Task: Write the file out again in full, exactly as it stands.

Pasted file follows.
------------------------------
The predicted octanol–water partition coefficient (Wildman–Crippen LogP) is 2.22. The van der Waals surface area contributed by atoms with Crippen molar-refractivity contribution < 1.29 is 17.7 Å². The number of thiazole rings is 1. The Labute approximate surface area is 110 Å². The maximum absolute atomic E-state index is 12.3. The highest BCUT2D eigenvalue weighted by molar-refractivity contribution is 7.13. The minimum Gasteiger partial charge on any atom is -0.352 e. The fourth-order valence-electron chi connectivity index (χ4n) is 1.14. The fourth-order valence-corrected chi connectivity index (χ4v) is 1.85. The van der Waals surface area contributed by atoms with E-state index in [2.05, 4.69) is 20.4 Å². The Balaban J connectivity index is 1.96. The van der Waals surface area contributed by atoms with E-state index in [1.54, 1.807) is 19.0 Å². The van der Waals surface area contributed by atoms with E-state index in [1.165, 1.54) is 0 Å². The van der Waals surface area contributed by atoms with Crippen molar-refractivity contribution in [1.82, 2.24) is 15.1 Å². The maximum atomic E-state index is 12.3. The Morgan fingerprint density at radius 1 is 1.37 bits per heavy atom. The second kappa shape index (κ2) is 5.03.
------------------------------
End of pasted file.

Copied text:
The predicted octanol–water partition coefficient (Wildman–Crippen LogP) is 2.22. The van der Waals surface area contributed by atoms with Crippen molar-refractivity contribution < 1.29 is 17.7 Å². The number of thiazole rings is 1. The Labute approximate surface area is 110 Å². The maximum absolute atomic E-state index is 12.3. The highest BCUT2D eigenvalue weighted by molar-refractivity contribution is 7.13. The minimum Gasteiger partial charge on any atom is -0.352 e. The fourth-order valence-electron chi connectivity index (χ4n) is 1.14. The fourth-order valence-corrected chi connectivity index (χ4v) is 1.85. The van der Waals surface area contributed by atoms with E-state index in [2.05, 4.69) is 20.4 Å². The Balaban J connectivity index is 1.96. The van der Waals surface area contributed by atoms with E-state index in [1.54, 1.807) is 19.0 Å². The van der Waals surface area contributed by atoms with E-state index in [1.165, 1.54) is 0 Å². The van der Waals surface area contributed by atoms with Crippen molar-refractivity contribution in [1.82, 2.24) is 15.1 Å². The maximum atomic E-state index is 12.3. The Morgan fingerprint density at radius 1 is 1.37 bits per heavy atom. The second kappa shape index (κ2) is 5.03.